“I would tell them that the best leaders are servers, that no great leader was built in one day, and that every leader is different. If you take the Initiative to do the right thing, then you are completely capable of being a great leader,” said Bartholomew.
Santana Bartholomew is a member of the Pueblo of Pojoaque in New Mexico. She is the tribal healing to wellness court coordinator at the Youth Path to Wellness (YPTW) under the Pueblo of Pojoaque Tribal Court. YPTW is working to heal youth who struggle with substance use disorder and frequent court involvement. Santana is also an advisor and mentor for the new Pojoaque Youth Empowerment Summer Program and Tribal Youth Council. Her passion lies in working with youth—both in her community and across the country—to build and strengthen confidence, leadership skills, and cultural identity in future leaders across Native America as a whole.
Audriana Mitchell, Colorado River Indian Tribes, AZ
“I would tell them my story. I would tell them how I didn’t grow up with much knowledge of my cultural background and about the first time I spoke publicly at a youth conference, and how nervous I was. Then I would tell them to continue doing things for their community and keep putting themselves out there to make connections with other people. Being a leader doesn’t just happen overnight; it takes time. And somewhere along their journey, they’ll be able to look back and see how far they have come and been proud of who they are, a leader,” said Mitchell.
Audriana Mitchell is a 21-year-old Navajo and Southern Cheyenne and is an enrolled member of the Colorado River Indian Tribes. She currently resides in Mesa, Arizona, where she is attending college at Mesa Community College, studying Communication. Before being selected as a UNITY Peer Guide, Audri was chosen as part of the 2018 UNITY 25 Under 25 awardees during the National UNITY Conference in San Diego, California. Audri is also the current reigning Miss Colorado River Indian Tribes 2018 – 2019; her platform encourages Native youth to learn about their culture and give back to their communities. Audri loves volunteering with her community; she especially enjoys working with the youth and helping them become leaders. Audri is very excited to be selected as a UNITY Peer Guide and can’t wait to be a part of such a fantastic program to help Indigenous youth across the Nation.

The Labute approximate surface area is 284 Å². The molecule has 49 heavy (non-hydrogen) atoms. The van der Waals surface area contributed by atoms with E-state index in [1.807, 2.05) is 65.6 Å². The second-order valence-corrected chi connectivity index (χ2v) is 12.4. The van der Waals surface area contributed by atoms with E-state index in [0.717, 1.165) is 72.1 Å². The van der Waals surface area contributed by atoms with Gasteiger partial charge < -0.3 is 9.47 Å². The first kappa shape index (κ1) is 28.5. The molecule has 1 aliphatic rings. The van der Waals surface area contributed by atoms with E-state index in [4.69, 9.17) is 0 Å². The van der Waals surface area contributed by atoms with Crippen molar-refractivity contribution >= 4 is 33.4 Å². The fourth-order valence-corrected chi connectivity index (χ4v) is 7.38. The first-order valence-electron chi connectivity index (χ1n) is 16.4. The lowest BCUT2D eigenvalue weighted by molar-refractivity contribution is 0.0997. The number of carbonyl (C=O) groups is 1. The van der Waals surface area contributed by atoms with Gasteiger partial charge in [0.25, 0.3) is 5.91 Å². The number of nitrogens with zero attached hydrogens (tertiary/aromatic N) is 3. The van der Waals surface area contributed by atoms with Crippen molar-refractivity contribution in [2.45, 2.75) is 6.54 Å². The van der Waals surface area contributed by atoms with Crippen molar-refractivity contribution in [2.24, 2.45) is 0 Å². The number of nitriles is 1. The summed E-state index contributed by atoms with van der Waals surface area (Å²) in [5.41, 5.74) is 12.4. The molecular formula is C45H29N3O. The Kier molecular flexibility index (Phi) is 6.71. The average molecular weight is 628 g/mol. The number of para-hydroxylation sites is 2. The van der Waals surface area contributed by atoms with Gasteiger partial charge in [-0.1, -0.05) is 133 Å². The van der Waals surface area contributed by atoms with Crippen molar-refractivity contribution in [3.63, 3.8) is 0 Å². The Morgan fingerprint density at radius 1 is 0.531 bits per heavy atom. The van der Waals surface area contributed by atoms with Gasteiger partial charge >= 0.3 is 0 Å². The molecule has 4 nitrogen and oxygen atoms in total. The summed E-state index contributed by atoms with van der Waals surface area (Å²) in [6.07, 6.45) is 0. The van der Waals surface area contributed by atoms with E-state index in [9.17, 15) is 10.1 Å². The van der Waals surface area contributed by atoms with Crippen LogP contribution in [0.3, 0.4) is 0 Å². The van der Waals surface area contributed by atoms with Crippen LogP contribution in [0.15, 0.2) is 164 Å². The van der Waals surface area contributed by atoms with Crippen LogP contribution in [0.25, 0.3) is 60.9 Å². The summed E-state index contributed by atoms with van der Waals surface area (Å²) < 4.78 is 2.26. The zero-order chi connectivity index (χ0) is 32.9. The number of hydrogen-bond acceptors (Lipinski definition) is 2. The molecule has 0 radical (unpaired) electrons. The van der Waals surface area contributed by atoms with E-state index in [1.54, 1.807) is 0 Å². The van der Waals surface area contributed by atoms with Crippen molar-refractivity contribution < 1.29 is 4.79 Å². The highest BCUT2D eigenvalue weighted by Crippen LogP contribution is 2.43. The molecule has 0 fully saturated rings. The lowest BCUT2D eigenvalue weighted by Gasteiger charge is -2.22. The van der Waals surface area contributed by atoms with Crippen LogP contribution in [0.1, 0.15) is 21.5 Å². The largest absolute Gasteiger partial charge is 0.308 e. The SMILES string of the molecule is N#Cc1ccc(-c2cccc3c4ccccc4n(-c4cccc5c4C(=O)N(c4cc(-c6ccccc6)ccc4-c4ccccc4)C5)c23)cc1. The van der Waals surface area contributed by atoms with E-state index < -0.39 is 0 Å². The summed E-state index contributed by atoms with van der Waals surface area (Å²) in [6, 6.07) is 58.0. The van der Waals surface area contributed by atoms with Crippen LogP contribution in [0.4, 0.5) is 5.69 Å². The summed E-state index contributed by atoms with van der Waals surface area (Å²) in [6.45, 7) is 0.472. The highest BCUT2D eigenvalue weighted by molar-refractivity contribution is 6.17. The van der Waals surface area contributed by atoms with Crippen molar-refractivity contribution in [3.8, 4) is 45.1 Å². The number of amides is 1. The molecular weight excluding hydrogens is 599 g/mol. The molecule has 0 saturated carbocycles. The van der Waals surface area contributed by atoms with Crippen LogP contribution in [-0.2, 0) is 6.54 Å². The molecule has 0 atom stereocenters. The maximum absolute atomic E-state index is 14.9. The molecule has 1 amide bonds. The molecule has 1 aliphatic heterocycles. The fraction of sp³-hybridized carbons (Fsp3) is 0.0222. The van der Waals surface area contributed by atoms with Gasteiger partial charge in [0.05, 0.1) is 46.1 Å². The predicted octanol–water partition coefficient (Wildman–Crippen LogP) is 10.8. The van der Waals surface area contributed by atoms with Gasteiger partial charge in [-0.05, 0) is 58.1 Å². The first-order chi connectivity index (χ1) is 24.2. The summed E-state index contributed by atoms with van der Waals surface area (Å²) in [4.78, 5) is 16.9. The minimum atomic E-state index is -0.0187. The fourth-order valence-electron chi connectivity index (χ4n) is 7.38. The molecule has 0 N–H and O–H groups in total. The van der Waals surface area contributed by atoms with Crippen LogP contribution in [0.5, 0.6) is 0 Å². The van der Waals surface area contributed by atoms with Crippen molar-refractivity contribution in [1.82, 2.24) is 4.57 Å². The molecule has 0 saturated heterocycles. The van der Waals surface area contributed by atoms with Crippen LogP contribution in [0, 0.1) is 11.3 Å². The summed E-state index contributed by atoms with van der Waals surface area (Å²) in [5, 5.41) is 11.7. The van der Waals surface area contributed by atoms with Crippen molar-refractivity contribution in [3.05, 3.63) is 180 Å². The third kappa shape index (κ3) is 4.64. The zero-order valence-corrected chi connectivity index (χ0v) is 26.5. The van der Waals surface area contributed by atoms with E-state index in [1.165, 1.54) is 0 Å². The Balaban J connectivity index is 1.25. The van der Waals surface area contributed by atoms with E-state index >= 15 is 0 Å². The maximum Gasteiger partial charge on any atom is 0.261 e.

Collin Church, Potawatomi, WI
“Everyone is a leader of their own lives. It doesn’t take a professional or a good speaker to lead. To be a leader, you have to have self-ignited passion. Everyone believes in something, and everyone wants good things to happen in life. All it takes is one step and one instance of strong-willed passion and standing up for what you believe in to become a leader,” said Church.
Bozho, Makōns Itíbíwín Nijwaw ndezhnekas. Collin Church’s spirit name is the young bear that looks twice. From Bowler, Wisconsin, he strives to be a voice for the youth and empower them to be the best they can be in life. Advocating for issues that native youth face throughout Indian country and working towards providing a better tomorrow is what he aspires to fulfill. As a peer guide, he hopes to implement and assist in many programs focusing on education, substance abuse, suicide prevention, young parenthood, leadership, and language and culture. He knows in this modern era; youth aren’t always able to grow up learning their Culture. However, he believes that if there is a push to preserve traditions and Culture, communities will teach youth who were never given the opportunity. He stands to be an example for Native Americans and Alaskan Native Youth. Over the years, he has been working on providing the youth around him with more opportunities to express themselves and participate in cultural teachings. He makes it a point to help those around him and devote his time to creating a better environment for the next generations of native youth.
Cheyenne Kippenberger, Seminole Tribe of FL
Miss Indian World 2019-2020
“I would tell them that our strongest leaders have had the hardest paths. Tough people are made from tough experiences. These struggles could be preparing them for something bigger, greater in the future,” said Kippenberger.
Cheyenne Kippenberger, formerly Miss Florida Seminole and now Miss Indian World, was crowned April 27 at the Gathering of Nations Powwow in Albuquerque, New Mexico. It’s the first time a Seminole Tribe of Florida member has been crowned Miss Indian World. The 23-year-old from the Hollywood Reservation is the 36th Miss Indian World. She is the daughter of Joe and Susan Kippenberger. Kippenberger graduated from Keiser University in Fort Lauderdale with a degree in accounting. Kippenberger wants to continue to promote Tribal mental health issues, including through her personal experiences. She also wants to shed light on the lack of representation of Indigenous people in education, health care, mass media, and more.
Angela Noah, White Mountain Apache, OR